Tamil Tiger rebels have attacked an air force base in northern Sri Lanka. Heavy explosions and gunfire could be heard, the Defence Ministry said.
The attack in the north-central district of Anuradhapura comes amid near daily land, sea and air clashes as a new chapter in a two decade civil war rages on.
"According to the available information, heavy explosions and firing of weapons are still going on," the Defence Ministry said on its Web site. There were no details of any casualties or damage, and the Tigers were not immediately available for comment.
Military spokesman Brigadier Udaya Nanayakkara said a small group of rebels was attacking the base, but he had no further details.
"There is an attack in the base. There is a small group of LTTE fighters there," he said, referring to the separatist Liberation Tigers of Tamil Eelam. "It is definitely the LTTE.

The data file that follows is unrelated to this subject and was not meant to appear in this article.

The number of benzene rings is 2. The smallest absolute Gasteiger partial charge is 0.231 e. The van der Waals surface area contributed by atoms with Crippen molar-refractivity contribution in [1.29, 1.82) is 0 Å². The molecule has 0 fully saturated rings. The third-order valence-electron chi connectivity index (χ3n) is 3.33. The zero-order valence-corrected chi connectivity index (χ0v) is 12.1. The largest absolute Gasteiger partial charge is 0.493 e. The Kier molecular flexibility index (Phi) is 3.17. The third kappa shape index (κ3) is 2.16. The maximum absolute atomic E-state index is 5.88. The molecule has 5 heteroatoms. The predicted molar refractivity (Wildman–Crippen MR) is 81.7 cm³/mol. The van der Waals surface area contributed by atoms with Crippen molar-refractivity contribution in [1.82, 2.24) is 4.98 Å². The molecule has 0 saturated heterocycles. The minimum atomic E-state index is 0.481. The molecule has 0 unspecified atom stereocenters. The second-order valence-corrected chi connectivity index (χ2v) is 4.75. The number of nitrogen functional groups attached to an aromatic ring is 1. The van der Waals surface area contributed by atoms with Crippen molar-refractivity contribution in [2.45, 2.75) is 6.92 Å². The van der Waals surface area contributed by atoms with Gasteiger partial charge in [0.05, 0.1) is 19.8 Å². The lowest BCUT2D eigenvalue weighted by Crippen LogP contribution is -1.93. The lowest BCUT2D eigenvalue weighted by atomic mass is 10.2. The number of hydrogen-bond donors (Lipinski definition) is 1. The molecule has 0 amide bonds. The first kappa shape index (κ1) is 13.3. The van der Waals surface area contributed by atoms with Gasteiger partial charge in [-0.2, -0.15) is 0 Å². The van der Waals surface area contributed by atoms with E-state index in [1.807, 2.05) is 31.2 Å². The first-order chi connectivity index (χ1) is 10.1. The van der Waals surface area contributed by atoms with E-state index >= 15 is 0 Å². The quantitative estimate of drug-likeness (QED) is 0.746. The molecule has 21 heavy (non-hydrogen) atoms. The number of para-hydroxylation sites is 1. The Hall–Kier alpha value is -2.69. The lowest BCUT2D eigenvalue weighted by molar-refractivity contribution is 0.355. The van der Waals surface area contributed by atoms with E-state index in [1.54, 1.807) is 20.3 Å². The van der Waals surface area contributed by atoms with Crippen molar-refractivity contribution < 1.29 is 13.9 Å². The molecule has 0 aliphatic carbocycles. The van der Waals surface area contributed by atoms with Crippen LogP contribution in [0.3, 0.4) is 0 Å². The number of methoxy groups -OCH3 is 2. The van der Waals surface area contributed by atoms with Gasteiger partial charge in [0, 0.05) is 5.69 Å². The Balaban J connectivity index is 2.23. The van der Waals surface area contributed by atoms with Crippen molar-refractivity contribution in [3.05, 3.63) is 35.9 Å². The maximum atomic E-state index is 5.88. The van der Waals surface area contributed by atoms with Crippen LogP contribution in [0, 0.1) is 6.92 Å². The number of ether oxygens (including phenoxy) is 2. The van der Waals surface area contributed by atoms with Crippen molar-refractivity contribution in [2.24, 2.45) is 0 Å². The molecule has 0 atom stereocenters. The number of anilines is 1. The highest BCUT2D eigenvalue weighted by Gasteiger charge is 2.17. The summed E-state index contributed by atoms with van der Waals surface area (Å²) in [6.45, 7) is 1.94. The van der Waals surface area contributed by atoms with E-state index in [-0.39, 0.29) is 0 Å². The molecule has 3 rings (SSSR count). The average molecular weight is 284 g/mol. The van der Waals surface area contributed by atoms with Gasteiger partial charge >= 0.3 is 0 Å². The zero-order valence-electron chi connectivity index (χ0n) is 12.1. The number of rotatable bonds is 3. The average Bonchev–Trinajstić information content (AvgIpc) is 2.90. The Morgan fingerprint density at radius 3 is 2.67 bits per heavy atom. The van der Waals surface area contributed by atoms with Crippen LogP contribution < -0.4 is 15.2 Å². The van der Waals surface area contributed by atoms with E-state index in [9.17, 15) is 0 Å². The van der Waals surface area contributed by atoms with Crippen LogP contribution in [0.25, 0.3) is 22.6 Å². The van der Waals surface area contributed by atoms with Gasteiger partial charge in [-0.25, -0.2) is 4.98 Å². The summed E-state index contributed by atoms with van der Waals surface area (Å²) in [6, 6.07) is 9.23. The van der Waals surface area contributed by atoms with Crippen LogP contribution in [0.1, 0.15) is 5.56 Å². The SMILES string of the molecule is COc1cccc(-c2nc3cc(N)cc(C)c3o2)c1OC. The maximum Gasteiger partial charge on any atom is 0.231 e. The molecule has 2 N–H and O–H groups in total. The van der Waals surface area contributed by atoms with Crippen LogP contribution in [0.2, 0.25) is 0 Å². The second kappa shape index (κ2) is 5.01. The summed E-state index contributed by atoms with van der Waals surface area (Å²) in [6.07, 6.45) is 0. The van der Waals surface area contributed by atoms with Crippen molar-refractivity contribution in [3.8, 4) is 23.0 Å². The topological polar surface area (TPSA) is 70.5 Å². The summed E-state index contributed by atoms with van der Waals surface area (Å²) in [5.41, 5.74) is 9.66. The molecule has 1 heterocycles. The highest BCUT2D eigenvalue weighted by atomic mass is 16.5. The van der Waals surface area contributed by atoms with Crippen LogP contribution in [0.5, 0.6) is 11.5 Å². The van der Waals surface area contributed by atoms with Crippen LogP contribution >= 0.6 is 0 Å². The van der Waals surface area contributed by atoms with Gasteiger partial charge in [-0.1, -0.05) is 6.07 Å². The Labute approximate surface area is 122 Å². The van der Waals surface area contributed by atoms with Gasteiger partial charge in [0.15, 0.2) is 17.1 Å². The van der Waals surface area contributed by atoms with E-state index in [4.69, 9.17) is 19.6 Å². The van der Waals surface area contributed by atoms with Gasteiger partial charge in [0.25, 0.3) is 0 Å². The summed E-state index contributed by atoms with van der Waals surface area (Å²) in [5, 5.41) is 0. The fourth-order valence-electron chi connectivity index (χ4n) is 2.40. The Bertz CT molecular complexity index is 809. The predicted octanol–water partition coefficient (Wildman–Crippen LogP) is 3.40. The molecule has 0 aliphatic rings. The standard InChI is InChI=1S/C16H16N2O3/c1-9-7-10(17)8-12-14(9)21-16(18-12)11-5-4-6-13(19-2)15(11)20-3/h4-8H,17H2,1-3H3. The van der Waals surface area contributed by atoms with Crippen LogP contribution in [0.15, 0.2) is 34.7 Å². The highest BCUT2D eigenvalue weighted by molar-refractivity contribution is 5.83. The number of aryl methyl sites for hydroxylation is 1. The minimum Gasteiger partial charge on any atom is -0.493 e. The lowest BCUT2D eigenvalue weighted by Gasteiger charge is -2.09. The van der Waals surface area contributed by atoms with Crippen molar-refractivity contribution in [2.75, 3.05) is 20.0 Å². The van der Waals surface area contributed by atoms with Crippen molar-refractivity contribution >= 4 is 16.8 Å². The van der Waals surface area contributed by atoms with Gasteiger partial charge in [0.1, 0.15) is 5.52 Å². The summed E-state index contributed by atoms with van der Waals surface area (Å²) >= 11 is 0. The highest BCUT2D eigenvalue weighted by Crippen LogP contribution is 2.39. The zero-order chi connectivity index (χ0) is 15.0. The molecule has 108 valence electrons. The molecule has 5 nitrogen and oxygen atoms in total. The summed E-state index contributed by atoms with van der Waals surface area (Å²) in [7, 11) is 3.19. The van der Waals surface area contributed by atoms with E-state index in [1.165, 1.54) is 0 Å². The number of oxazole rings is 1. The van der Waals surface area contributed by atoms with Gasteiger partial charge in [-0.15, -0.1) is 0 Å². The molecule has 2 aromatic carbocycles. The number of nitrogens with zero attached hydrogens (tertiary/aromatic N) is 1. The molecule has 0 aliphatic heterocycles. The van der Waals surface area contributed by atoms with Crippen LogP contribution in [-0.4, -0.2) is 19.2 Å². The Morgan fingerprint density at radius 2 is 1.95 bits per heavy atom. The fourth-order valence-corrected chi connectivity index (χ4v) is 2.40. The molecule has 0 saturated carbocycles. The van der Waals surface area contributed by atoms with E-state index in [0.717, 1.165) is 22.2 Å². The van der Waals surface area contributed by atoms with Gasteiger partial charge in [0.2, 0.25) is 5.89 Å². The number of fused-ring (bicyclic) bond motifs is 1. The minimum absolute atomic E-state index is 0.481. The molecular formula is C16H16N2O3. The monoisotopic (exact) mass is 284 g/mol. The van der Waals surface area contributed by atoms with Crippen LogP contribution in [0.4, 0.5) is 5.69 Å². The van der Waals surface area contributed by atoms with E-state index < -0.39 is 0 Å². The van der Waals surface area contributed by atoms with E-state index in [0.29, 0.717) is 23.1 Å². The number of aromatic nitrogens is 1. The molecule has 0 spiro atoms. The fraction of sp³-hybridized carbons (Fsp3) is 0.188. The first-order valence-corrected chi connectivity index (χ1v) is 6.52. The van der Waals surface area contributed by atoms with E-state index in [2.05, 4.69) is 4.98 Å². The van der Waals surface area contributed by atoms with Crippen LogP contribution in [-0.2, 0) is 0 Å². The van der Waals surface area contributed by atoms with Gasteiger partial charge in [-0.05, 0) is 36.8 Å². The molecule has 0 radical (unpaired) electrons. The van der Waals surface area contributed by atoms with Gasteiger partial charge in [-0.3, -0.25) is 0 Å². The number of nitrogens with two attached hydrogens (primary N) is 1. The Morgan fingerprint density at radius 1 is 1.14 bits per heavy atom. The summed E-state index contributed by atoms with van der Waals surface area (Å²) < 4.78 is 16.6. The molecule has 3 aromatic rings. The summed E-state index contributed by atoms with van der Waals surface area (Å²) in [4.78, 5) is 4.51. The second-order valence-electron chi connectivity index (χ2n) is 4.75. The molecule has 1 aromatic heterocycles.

Military sources said army and air force bases in the north had been warned to be on alert for a possible attack by the Tigers' air wing of light aircraft, which bombed oil installations and an air base adjacent to the island's only international airport earlier this year.
The attack in the north, where renewed civil war is now focused after troops drove the Tigers from bastions in the east of the island, comes after the military said dozens of Tigers were killed in heavy clashes in the north last week.
An estimated 5,000 people have been killed since early last year amid near daily land and sea clashes, ambushes and air strikes, taking the death toll since the conflict erupted in 1983 to around 70,000.
The Tigers seek to carve out an independent state in the north and east. The government rules that out and has instead vowed to evict the rebels from all territory they control.
While the government has had the upper hand in recent months, analysts say there is no clear winner on the horizon and fear the conflict could rumble on for years.
Counter-terrorism experts say there is no military solution to Sri Lanka's protracted conflict, and that the only hope is for both sides to reach a long-elusive political settlement.